I will be going overseas! From the 3rd to the 9th, I will be in India, and then from the 10th to the 14th, I will be in Bali. So to those people who posted requests at my drabble meme, I will probably be working on those requests while travelling, but in all likelihood will not be able to post them until after I return. My deepest apologies.
Also, I FINALLY finished Dante's Purgatorio last night. God, it was beautiful. The sheer beauty and power of the descriptions and everything just moved me. Sadly, the library does not have Paradiso by the same translator. :(
This is a bilingual edition; with the English translation by Professor Anthony Esolen on the right-hand page and the original Italian on the left. Although I do not speak/read Italian, well, although I cannot understand it, I actually can pronounce it okay, I think, and so sometimes I would read the Italian out, softly, to myself. And at those times, I wished so badly that I could understan Italian. I can make out a few of the words, where they share common roots with English, but it's rare to understand a whole line, let alone a page or two or poetry.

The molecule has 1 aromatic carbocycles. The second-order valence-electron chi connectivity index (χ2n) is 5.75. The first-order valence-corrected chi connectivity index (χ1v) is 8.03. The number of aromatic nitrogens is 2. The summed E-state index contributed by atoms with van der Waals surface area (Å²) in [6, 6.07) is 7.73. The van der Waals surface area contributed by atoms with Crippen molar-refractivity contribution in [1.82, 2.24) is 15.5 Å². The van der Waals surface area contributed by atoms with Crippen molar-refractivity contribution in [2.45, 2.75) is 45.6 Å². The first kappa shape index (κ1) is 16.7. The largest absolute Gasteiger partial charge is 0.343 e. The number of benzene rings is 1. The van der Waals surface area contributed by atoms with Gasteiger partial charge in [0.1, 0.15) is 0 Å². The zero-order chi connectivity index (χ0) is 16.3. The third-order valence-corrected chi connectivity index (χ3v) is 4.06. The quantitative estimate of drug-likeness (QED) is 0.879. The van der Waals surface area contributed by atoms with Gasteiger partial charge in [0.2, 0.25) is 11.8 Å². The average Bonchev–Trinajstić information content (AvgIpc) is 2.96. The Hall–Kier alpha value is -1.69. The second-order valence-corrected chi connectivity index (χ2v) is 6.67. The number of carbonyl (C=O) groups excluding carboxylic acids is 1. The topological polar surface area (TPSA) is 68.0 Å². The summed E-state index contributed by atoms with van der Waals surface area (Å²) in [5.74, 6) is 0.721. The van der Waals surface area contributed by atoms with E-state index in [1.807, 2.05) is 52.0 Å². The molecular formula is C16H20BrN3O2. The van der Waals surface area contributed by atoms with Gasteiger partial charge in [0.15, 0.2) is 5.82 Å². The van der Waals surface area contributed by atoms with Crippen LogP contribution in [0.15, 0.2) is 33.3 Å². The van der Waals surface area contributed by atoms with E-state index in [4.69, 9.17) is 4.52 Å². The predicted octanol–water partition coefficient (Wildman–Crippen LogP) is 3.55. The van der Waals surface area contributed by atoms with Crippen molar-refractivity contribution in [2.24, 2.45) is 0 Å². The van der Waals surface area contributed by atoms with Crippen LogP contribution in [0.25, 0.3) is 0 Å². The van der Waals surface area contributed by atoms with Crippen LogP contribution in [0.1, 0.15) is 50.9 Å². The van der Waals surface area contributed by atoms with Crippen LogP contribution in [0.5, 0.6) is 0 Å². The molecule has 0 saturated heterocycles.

Even though I couldn't understand it, the Italian sounded so beautiful. The meter and the rhyme scheme - how Dante could stick to alternative rhyming couplets for a poem this length, with such depth of meaning, is beyond me - and the flow of Italian, were all so beautiful that even though, as I said, I cannot understand it fully without help from the English on the facing page, I was moved by the sheer beauty of it anyway.
This is poetry. Even when you cannot understand it, the sheer beauty and power of the words cause you to feel blessed, somehow. And when you can understand it, you can see what the poet describes before you eyes, and you feel what he felt while writing.
And this is why I dislike postmodern poetry, like that of Carol Ann Duffy. We have to do her poems for Literature, and frankly I dislike it. I admit, there is meaning, and it's probably beautiful in its own way. But as someone whose first poems were those from mythology and the classics, and those of Tolkien, I have grown to expect beauty from poetry. Not literal beauty, no; Dante's Inferno, for instance, deals with dark subject matter and there are no flowering glades, for instance, for him to describe. But the way he describes the darkness, and the suffering, and the stories of the lives of those damned souls, is beautiful, and it moves you.
Poetry should illuminate, not confuse. People these days seem to think poetry is supposed to be vague and hard to understand. I think that's silly. To me, poetry is a thing of beauty.